A lot of recommendations suggest that there is not an ideal percentage of calories or amount of carbohydrates for all…
What is glycemic index? The role of index and glycemic load in diabetes
The level of blood glucose is influenced by both the amount of carbohydrates consumed and their type, and that’s where the concept of glycemic index comes from. Controlling the total carbohydrate intake in your diet is important to achieve optimal glycemic control. According to current recommendations, the amount of carbohydrates in the diet of people with diabetes should be personalized and depends on many factors. However, it is recommended that the carbohydrates should on average amount to 45% of the energy value of the diet.
What is the glycemic index?
The glycemic index is a common and important concept in terms of dietary principles in diabetes. It describes the rate of increase in blood glucose after consuming a specific product containing 50 g of digestible carbohydrates compared to the rate of increase in blood glucose after consuming the same amount of carbohydrates from glucose or white bread.
It has been assumed that GI for glucose is 100 and other products refer to this value. It is worth remembering that the glycemic index only applies to products that contain carbohydrates, such as bread, cereal, pasta, rice, vegetables and fruit. The concept does not apply to products that are only a source of protein and fats, e.g. meat, fish and oils.
Low, medium or high glycemic index?
The diet in diabetes should be based primarily on low-glycemic-index food (<55) and optionally on products with medium GI (55-70). They will cause a slow increase in blood glucose levels and reduce glycemic fluctuations throughout the day. In contrast, products with a high GI (> 70) are not recommended because their consumption quickly increases the level of glucose in the blood. Therefore, it is worth trying to avoid such products in the daily diet.
It is very helpful to use charts that show the GI of individual products. Thanks to the Google Assistant from wellwithdiabetes.com you can also ask your smartphone about the value of the glycemic index of a particular product. See how you can use it.
What affects the glycemic index?
It’s advisable to know what will additionally affect the GI value of a certain product. The first such factor is heat treatment. Products after cooking will have a higher GI than before processing. For example, raw carrots have a lower GI than cooked ones. Pasta cooked al dente will also have a much better effect on glucose levels compared to its overcooked version.
Another factor which affects the value of the index is the degree to which a product is fragmented – the more we crush it, the faster the blood glucose will rise after we consume it. For this reason, it is better to have whole fruit and vegetables instead of puree or mousse.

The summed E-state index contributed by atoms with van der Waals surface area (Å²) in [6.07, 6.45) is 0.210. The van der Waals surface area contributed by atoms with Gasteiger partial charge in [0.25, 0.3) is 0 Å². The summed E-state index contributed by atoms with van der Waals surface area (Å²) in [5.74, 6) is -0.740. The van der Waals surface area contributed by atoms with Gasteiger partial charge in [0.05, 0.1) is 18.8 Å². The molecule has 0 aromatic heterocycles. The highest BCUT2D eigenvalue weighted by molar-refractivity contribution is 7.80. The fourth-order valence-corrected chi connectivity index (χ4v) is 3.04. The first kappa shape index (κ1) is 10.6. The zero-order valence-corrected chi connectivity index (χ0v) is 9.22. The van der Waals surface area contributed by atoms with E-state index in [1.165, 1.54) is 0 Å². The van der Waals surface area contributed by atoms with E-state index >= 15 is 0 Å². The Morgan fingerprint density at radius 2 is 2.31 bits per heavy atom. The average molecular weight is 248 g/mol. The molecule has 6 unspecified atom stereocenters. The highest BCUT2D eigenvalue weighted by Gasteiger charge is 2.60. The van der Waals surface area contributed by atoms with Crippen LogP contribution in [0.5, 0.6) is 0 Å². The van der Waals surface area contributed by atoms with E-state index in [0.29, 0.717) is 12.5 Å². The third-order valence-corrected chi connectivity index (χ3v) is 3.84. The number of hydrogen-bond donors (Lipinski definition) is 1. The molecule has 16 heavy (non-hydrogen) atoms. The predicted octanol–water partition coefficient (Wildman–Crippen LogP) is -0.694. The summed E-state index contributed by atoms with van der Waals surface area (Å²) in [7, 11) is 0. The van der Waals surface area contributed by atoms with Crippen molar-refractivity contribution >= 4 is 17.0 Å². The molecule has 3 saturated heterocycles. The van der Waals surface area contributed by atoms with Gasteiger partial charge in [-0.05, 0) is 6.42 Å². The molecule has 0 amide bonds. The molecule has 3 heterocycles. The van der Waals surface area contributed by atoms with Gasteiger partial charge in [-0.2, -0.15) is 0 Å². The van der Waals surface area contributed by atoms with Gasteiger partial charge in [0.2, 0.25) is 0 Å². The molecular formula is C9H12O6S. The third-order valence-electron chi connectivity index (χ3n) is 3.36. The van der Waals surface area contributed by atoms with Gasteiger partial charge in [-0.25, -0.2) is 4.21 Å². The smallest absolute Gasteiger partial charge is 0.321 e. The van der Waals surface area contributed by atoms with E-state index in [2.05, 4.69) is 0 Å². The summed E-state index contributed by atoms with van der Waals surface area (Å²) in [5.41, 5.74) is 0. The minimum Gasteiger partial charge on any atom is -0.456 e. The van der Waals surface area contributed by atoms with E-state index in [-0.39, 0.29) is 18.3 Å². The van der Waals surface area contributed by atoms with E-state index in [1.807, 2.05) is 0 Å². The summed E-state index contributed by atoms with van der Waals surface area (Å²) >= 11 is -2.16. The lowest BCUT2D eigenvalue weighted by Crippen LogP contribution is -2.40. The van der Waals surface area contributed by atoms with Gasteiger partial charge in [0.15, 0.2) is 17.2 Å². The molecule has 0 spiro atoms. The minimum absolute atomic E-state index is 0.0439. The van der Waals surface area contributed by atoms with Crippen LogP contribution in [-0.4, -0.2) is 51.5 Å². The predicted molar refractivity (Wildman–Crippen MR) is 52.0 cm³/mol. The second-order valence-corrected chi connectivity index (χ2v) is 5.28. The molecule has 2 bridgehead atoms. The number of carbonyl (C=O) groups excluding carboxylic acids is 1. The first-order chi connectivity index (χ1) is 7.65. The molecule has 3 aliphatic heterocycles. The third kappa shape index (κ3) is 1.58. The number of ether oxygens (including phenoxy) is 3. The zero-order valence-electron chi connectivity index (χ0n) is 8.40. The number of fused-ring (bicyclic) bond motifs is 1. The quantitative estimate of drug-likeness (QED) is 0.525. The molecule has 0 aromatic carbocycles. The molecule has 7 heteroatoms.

Ripeness and product variety are also important. A more ripe fruit has a higher index. You should therefore make sure that the fruit you buy is not too ripe.
Remember that fiber, e.g. in the form of bran, is your ally. It will delay the absorption of carbohydrates, and thus lower the GI.
People with diabetes should also make sure that their meals are wholesome and that in addition to carbohydrates, they also contain proteins and fats. These macronutrients contribute, just like fiber, to the delay in the absorption of sugar contained in a meal.
The last factor which affects the value of GI is the length of your meal. Therefore, try to eat slowly and chew thoroughly. Eating fast will also increase your blood glucose after a meal.
In recent years, the focus has been not only on GI, but also on glycemic load in the diet of diabetics. Glycemic load takes into account the impact of the type of product consumed as well as the quantity. It is defined as the product of GI and carbohydrate content in a given portion of the product.
While the index predicts the extent to which carbohydrates in food increase blood glucose, the total increase in glycemia after eating a specific meal depends on both the quality and quantity of carbohydrates consumed. Products that have a high glycemic index may have a low load. It depends on the size of the portion.
We divide glycemic load values into the following three categories:
- low (<10)
- medium (10-20)
- high (>20)
We can conclude that products with high GI are not always associated with high blood glucose values. However, it is worth paying attention to the right portion of the product.
- American Diabetes Association. Standards of Medical Care in Diabetes-2018
Abridged for Primary Care Providers. Clin Diabetes. 2018; 36(1): 14-37.
- MacLeod J., Franz M.J., Handu D. i wsp. Academy of Nutrition and Dietetics Nutrition Practice Guideline for Type 1 and Type 2 Diabetes in Adults: Nutrition Intervention Evidence Reviews and Recommendations. J. Acad. Nutr. Diet. 2017.